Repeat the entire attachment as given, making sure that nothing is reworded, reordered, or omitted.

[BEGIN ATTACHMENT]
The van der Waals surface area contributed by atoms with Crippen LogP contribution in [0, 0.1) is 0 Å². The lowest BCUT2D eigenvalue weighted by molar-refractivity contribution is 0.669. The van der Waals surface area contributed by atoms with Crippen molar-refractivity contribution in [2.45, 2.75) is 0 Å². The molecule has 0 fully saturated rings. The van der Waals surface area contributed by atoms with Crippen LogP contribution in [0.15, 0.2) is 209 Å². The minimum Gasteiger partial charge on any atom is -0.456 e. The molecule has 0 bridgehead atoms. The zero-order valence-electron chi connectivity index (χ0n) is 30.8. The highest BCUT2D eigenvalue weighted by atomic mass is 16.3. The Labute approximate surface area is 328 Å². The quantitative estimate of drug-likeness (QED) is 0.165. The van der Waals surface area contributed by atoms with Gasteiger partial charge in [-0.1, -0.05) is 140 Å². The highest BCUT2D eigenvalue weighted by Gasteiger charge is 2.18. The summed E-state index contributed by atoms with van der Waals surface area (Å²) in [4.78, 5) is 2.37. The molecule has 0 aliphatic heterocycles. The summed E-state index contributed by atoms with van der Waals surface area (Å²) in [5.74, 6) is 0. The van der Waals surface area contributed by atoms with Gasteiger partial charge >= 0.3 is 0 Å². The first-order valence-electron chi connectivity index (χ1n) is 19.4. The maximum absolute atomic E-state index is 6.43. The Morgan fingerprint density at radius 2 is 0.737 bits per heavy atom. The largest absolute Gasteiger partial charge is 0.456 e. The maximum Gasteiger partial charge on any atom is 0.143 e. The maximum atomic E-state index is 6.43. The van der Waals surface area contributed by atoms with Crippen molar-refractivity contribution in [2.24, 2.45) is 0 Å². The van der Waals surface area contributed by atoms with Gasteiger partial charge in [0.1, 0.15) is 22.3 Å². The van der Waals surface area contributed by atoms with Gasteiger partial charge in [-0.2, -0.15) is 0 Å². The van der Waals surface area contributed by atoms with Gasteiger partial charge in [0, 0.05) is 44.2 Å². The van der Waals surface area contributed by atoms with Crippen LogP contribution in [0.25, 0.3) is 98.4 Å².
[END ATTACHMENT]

The van der Waals surface area contributed by atoms with Crippen LogP contribution in [0, 0.1) is 0 Å². The lowest BCUT2D eigenvalue weighted by molar-refractivity contribution is 0.669. The van der Waals surface area contributed by atoms with Crippen molar-refractivity contribution in [2.45, 2.75) is 0 Å². The molecule has 0 fully saturated rings. The van der Waals surface area contributed by atoms with Crippen LogP contribution in [0.15, 0.2) is 209 Å². The minimum Gasteiger partial charge on any atom is -0.456 e. The molecule has 0 bridgehead atoms. The zero-order valence-electron chi connectivity index (χ0n) is 30.8. The highest BCUT2D eigenvalue weighted by atomic mass is 16.3. The Labute approximate surface area is 328 Å². The quantitative estimate of drug-likeness (QED) is 0.165. The van der Waals surface area contributed by atoms with Gasteiger partial charge in [-0.1, -0.05) is 140 Å². The highest BCUT2D eigenvalue weighted by Gasteiger charge is 2.18. The summed E-state index contributed by atoms with van der Waals surface area (Å²) in [4.78, 5) is 2.37. The molecule has 0 aliphatic heterocycles. The summed E-state index contributed by atoms with van der Waals surface area (Å²) in [5.74, 6) is 0. The van der Waals surface area contributed by atoms with Gasteiger partial charge >= 0.3 is 0 Å². The first-order valence-electron chi connectivity index (χ1n) is 19.4. The maximum absolute atomic E-state index is 6.43. The Morgan fingerprint density at radius 2 is 0.737 bits per heavy atom. The largest absolute Gasteiger partial charge is 0.456 e. The maximum Gasteiger partial charge on any atom is 0.143 e. The maximum atomic E-state index is 6.43. The van der Waals surface area contributed by atoms with Crippen molar-refractivity contribution in [2.24, 2.45) is 0 Å². The van der Waals surface area contributed by atoms with Gasteiger partial charge in [0.1, 0.15) is 22.3 Å². The van der Waals surface area contributed by atoms with Gasteiger partial charge in [-0.2, -0.15) is 0 Å². The van der Waals surface area contributed by atoms with Gasteiger partial charge in [0, 0.05) is 44.2 Å². The van der Waals surface area contributed by atoms with Crippen LogP contribution in [0.25, 0.3) is 98.4 Å².